Grief has always been lonely. Suffering has always been lonely; it’s lonelier than ever in the era of isolation. But anyone who has ever been in crisis can tell you that there is a big difference between being there andbeing there.
The grief of death is obvious. We can recognize that one when we see it or experience it. It’s harder for all of us to recognize grief in its other forms — when the subject of our sorrow isn’t the death of a person but the loss of something else.
If there’s another phrase that’s buzzier (and emptier) than self-care, we don’t want to know what it is. Is self-care eating salad? Watching Netflix? Pressing ignore on a call you don’t want to take? Yes,and, it’s really about being in tune with where you are and what you need.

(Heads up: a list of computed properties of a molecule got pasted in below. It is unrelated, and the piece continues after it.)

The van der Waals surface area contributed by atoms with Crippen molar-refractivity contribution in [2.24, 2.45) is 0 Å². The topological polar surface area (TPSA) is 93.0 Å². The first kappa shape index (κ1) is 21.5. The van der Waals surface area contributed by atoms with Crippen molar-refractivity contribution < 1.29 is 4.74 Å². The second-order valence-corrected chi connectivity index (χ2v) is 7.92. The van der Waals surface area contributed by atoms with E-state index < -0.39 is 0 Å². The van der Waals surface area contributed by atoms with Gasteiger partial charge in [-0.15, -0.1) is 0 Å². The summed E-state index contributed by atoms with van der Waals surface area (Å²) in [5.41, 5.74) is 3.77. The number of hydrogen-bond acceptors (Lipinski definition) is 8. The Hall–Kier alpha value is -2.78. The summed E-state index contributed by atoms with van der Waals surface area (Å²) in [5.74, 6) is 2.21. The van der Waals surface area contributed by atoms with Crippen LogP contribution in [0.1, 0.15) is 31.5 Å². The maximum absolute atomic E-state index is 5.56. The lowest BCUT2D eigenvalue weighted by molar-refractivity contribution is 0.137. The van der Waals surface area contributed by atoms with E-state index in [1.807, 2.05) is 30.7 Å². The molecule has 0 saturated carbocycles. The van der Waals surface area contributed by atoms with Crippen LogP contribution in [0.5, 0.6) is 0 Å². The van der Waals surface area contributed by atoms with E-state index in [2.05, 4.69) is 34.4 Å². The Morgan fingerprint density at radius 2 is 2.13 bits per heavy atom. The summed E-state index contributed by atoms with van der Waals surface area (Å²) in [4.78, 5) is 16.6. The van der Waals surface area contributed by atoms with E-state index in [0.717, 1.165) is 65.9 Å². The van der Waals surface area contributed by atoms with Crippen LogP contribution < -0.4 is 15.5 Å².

The more you talk about being widowed, the more people in your life push you toward other widows. And throughout the Twin Cities, people pushed their widowed friends, families and co-workers toward us.
When we found out our founder Nora McInerny's TED talk on grief was the #4 TED Talk of 2019, we were super proud but not at all surprised. Because grief is the universal experience that still puzzles all of us.